# Evaluating boolean operators

#1

Hi all! I am currently stuck on the following exercise:

https://www.codecademy.com/courses/python-beginner-BxUFN/2/5?curriculum_id=4f89dab3d788890003000096#

I can't seem to understand exactly how to simplify not/and/or statements. The hint on the exercise states the following:

1. `True or not False and False`. `not` gets evaluated first, so we have `True or True and False`.

2. `and` goes next, so we get `True or False`.

3. As we've seen, `True or False` is `True`, so the value finally returned is `True`!

How does `True or True and False` come out to `True or False`? And why would `True or False` come out to `True`? I can't seem to recall learning this, despite it stating so.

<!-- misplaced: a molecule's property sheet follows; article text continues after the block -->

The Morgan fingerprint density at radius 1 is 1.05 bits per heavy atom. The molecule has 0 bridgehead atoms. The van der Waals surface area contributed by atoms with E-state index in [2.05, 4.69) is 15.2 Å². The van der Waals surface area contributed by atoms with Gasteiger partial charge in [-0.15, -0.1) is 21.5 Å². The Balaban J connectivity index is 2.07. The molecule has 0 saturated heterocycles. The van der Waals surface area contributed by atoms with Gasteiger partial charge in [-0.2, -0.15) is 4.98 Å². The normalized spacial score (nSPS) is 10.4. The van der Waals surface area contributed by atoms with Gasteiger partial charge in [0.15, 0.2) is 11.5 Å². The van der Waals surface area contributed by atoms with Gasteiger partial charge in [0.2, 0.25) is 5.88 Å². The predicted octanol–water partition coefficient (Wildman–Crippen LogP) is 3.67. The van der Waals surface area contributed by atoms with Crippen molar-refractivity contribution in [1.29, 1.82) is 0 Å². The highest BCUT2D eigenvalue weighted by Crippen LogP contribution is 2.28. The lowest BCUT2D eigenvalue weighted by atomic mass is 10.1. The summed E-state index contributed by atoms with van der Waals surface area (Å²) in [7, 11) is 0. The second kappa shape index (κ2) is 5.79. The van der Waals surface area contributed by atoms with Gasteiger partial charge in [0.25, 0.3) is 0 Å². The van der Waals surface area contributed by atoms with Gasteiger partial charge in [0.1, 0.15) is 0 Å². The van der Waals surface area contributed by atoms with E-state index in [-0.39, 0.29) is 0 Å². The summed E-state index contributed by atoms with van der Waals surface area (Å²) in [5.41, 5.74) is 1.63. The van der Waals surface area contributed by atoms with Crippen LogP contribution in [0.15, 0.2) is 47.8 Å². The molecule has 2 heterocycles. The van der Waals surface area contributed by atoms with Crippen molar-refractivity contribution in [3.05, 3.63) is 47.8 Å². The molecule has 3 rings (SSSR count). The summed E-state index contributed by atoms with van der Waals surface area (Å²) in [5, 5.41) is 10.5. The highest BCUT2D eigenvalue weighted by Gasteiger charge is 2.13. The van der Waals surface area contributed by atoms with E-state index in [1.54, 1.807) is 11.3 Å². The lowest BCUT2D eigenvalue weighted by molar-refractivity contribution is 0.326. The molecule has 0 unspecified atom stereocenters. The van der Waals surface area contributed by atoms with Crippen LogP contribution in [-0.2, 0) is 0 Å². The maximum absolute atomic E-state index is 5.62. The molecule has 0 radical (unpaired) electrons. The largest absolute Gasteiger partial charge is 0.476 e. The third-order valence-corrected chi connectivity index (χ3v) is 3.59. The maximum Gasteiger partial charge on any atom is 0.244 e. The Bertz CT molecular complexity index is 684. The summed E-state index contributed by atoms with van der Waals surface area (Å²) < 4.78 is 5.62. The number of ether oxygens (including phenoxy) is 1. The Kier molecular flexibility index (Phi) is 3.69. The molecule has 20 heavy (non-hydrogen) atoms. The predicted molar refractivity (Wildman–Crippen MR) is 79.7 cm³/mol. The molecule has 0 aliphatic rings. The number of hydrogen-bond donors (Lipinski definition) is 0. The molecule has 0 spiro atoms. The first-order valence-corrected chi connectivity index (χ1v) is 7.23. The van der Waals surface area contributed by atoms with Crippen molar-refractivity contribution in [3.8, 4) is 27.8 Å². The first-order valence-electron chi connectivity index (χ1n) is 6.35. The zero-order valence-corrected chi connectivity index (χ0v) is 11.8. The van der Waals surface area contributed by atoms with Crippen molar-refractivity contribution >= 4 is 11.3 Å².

Thanks!

#2

As they have stated, `not` gets evaluated first and you understand that.
Next, `True or True and False` becomes `True or False` because `and` gets evaluated first (like order of operations). And `True and False` is `False`.
Basically doing `True or (True and False)` -> `True or False`.

`and` produces `True` ONLY IF the booleans are ALL `True` such as `True and True`.
`or` produces `True` IF AT LEAST ONE of the booleans are `True` such as `True or False`.

#3

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